Creating a sustainable future together
Hokkaido University will celebrate the 150th anniversary of its establishment in 2026.In preparation for the 150th anniversary of its founding, Hokkaido University has set forth a strategy for the near future titled “Contributing Towards the Resolution of Global Issues.”Although it is a grand mission, the realization of this mission begins with solving our own immediate problems, and our small daily efforts will lead to solving the world’s problems.The “Think Globally, Act Locally” code of conduct has been advocated as an approach to achieving the SDGs (Sustainable Development Goals).This, needless to say, conveys the importance of facing the challenges in front of us one by one on a daily basis while thinking about the world.
In doing so, we need to have our own ideas and respect diversity.In today’s world, diversity is emphasized, but achieving it is not an easy task.We need to overcome and turn this into a strength while experiencing the rigors and tensions of diversity. To achieve this, it is necessary not only to interact with people from various cultures and backgrounds but also with a variety of academic fieldsand to exchange opinions with people who have different ideas.This is the priority for a university that is expected to be a base of knowledge for promoting social change and innovation.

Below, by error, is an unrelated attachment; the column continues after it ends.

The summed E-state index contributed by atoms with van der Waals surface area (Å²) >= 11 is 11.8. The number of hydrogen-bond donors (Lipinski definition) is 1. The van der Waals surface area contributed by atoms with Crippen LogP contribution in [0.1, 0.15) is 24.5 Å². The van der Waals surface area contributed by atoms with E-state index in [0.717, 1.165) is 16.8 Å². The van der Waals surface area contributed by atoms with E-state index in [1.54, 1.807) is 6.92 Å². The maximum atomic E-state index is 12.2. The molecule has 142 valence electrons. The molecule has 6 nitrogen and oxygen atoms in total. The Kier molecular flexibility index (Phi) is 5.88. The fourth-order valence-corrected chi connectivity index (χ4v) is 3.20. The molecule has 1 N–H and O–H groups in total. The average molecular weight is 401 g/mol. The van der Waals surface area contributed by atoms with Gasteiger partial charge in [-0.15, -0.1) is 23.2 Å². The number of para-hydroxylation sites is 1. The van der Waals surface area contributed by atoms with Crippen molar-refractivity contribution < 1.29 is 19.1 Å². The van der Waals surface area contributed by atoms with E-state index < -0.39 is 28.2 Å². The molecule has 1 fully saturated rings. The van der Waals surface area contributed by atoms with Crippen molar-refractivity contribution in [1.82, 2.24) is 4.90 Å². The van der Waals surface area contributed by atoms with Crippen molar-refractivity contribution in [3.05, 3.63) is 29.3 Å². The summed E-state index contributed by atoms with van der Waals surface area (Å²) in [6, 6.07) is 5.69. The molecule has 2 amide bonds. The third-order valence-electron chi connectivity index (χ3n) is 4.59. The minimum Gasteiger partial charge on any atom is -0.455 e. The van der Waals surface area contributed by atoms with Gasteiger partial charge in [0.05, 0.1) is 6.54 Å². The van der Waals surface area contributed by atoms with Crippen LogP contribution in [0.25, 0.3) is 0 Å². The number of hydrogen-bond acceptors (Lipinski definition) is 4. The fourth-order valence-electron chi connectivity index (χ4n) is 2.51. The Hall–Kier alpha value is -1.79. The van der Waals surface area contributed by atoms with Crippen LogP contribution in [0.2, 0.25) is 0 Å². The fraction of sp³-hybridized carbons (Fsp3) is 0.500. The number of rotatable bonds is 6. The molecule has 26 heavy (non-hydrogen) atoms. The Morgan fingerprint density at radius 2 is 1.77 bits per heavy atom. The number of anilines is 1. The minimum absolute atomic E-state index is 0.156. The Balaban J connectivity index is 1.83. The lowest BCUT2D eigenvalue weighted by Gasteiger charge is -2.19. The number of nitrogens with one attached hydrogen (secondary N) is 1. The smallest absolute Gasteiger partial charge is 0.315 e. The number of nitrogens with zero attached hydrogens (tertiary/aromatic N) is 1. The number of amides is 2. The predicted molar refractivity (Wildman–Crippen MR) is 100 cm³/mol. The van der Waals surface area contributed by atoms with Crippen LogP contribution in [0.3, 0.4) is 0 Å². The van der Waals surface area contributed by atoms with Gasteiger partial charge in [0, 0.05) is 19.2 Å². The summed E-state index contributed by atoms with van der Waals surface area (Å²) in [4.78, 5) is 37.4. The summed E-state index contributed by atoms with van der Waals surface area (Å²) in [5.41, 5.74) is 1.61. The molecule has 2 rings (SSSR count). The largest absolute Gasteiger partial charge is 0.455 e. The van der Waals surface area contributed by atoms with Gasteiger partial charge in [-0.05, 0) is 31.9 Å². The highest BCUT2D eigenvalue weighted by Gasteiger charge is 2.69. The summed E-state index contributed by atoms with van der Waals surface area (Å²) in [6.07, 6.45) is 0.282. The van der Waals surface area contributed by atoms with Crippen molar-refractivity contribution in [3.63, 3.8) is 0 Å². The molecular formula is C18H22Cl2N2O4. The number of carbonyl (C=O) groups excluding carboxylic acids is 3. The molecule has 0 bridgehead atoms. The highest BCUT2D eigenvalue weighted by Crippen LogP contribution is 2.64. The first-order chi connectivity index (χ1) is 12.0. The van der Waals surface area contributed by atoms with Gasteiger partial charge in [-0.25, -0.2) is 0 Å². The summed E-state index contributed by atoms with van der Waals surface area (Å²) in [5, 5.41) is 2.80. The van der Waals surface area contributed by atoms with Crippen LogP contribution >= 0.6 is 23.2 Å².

Dr. William Smith Clark, the first vice principal of Sapporo Agricultural College (the predecessor of our university), was assigned to the school in 1876. I imagine that he must have encountered many difficulties in this small foreign land in the Far East. In spite of this, Dr. Clark planted the seeds of “Global Perspectives,” which is one of the philosophies of our university.
Dr. Inazo Nitobe, a second-generation student of Sapporo Agricultural College, was active on the international stage as the first Under-Secretary General of the League of Nations. Kanzo Uchimura and Takeo Arishima, also our graduates, had a significant impact on Japanese society through their social movements and literary activities. They passed on to us the spirit of being close to the socially vulnerable and the marginalized.
We are now at a major turning point in history, where we need to think about how to create a new sustainable society, including such matters as respecting diversity, achieving carbon neutrality, and creating a post-COVID-19 society.
Inheriting the wisdom of our predecessors, and in the spirit of the “lofty ambition” advocated by Dr. Clark, Hokkaido University will be creating a sustainable future together with you.